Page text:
Wednesday, July 28, 2010

Spiritual Hiccups - Holy Conversations, continued

Today's readings from Matthew and Acts give me another jumping off point for talking about Scripture as conversation.  As Acts (written by the same person who pens Luke) opens, the disciples meet Jesus a number times over the 40 day period following Easter.  This all happens in Jerusalem, where the disciples have been since Jesus' arrest and where Jesus orders them to stay until the receive the Holy Spirit.  Today's Matthew reading tells of Jesus' death on the cross.  In Matthew, this will be the last time any of the 12 disciples will see Jesus in Jerusalem.  After his resurrection, Jesus appears to the women and has them direct the disciples to a mountain in Galilee where he appears to them.

There is simply no reconciling these different accounts if we are going to read the Bible as a history book.  (Matthew and Acts also offer wildly different accounts of Judas' death.  In Matthew a repentant Judas tries to return his betrayal payment and then hangs himself.  In Acts the wicked Judas buys property with his ill-gotten gain and promptly "burst open in the middle and his bowels gushed out.)  But if the Bible is not primarily a history book, what are we to do with it?

There are a number of options.  Some people look at the obvious historical contradictions and conclude that the Bible is simply unreliable.  And here is where literalists' insistence on the historical and scientific accuracy of Bible often undercuts sharing the faith.  Insisting that two radically different versions of an event are both historically true makes the faith unintelligible to many people.  And the mental calisthenics sometimes used to explain away historical contradictions only make the problem worse.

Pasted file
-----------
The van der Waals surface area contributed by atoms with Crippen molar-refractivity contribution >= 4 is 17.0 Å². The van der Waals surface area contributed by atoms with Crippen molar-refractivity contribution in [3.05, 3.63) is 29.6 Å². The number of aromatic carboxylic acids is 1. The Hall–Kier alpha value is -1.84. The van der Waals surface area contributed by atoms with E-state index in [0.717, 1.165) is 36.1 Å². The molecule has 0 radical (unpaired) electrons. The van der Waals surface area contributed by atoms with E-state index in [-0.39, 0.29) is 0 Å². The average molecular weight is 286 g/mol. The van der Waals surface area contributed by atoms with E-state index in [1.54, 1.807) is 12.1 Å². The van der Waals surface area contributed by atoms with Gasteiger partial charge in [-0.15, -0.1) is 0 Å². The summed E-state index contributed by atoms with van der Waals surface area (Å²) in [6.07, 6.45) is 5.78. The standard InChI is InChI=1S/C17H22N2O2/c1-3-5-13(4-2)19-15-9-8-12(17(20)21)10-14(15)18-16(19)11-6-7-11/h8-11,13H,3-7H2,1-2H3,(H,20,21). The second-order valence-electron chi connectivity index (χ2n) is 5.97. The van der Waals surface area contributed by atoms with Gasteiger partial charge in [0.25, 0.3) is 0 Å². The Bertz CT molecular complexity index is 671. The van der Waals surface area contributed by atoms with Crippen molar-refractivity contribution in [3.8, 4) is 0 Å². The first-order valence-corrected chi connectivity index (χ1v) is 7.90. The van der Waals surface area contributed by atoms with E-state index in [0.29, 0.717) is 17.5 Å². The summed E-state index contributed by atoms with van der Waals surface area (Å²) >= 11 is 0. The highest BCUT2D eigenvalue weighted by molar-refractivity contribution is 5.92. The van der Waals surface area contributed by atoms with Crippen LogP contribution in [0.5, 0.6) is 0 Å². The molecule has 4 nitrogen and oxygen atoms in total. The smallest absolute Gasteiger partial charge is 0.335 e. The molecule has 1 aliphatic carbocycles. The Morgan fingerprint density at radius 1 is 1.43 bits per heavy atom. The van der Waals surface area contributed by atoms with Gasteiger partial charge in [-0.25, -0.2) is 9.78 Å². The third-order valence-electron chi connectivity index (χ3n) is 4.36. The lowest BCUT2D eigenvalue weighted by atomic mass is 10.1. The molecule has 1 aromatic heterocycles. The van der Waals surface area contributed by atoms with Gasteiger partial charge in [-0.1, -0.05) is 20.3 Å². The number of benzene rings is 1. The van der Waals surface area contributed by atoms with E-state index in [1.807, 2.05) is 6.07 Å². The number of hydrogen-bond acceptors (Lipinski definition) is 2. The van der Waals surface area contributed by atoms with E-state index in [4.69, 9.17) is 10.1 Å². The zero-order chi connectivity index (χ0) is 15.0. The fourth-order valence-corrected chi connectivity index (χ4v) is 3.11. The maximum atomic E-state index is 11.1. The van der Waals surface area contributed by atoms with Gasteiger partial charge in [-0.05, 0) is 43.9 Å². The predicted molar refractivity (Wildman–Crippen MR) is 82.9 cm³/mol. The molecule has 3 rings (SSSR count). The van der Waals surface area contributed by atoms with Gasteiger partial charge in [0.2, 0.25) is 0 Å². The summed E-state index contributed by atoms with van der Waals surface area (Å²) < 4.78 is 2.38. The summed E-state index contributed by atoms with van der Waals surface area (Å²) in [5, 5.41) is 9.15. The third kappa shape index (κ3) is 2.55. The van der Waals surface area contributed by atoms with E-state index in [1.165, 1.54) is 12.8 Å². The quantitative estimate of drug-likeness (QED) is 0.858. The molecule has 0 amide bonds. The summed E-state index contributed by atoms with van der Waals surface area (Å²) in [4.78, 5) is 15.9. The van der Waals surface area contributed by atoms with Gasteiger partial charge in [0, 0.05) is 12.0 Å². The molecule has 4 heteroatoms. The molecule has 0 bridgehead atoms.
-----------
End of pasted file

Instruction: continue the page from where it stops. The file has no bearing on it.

A far better option, to my mind, is to admit that the Bible is neither a history nor a science text.  Today's accounts in Matthew and Acts are rooted in historical events well known to the first readers of both.  The authors are not trying to tell those First Century readers what happened.  Rather they are trying to explain the significance of Jesus' resurrection.  Acts is tracing how the resurrection has launched a missionary movement centered in Jerusalem and spreading out to all the known world.  Matthew has a more Jewish perspective, and he launches this movement from a mountain in Galilee, mirroring how Israel is constituted at another mountain in the Sinai wilderness.  Both accounts offered rich possibilities for the first Christians to contemplate and understand what was taking place as a result of Jesus' resurrection.  And they still offer fertile opportunities for Christians to enter into conversation around what it means for Jesus to be the new Law-giver on the mountain, and for the Church to be a mission oriented body empowered and pushed ever outward by the Holy Spirit.

Perhaps that's enough for one day, but I think I'll continue this thread tomorrow.

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  1. Yes, please continue this. I've always been troubled by this kind of inconsistency. I'm looking forward to your next post!

  2. I really enjoyed reading the posts on your blog. I would like to invite you to come on over to my blog and check it out. God's blessings too you. Lloyd

  3. Thanks for the comments. And I think I will work with this one for a while yet.